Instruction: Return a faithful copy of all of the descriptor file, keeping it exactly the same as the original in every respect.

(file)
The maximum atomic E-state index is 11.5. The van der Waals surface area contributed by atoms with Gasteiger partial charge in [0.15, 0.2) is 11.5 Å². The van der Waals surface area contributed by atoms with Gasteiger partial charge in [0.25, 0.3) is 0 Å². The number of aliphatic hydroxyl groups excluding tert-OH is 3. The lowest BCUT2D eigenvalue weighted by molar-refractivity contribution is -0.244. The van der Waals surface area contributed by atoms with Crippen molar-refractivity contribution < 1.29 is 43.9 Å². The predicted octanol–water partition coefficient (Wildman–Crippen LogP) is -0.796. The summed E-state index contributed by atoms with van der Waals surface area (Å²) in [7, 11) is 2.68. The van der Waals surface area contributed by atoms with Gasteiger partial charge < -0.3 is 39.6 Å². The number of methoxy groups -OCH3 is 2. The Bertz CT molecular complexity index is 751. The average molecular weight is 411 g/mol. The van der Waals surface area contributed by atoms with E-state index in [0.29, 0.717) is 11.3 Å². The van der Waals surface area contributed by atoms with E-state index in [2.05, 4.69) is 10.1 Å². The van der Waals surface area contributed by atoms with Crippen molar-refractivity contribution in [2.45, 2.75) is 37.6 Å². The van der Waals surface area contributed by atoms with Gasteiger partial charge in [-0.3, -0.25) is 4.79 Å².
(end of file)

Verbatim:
The maximum atomic E-state index is 11.5. The van der Waals surface area contributed by atoms with Gasteiger partial charge in [0.15, 0.2) is 11.5 Å². The van der Waals surface area contributed by atoms with Gasteiger partial charge in [0.25, 0.3) is 0 Å². The number of aliphatic hydroxyl groups excluding tert-OH is 3. The lowest BCUT2D eigenvalue weighted by molar-refractivity contribution is -0.244. The van der Waals surface area contributed by atoms with Crippen molar-refractivity contribution < 1.29 is 43.9 Å². The predicted octanol–water partition coefficient (Wildman–Crippen LogP) is -0.796. The summed E-state index contributed by atoms with van der Waals surface area (Å²) in [7, 11) is 2.68. The van der Waals surface area contributed by atoms with Gasteiger partial charge < -0.3 is 39.6 Å². The number of methoxy groups -OCH3 is 2. The Bertz CT molecular complexity index is 751. The average molecular weight is 411 g/mol. The van der Waals surface area contributed by atoms with E-state index in [0.29, 0.717) is 11.3 Å². The van der Waals surface area contributed by atoms with E-state index in [2.05, 4.69) is 10.1 Å². The van der Waals surface area contributed by atoms with Crippen molar-refractivity contribution in [2.45, 2.75) is 37.6 Å². The van der Waals surface area contributed by atoms with Gasteiger partial charge in [-0.3, -0.25) is 4.79 Å².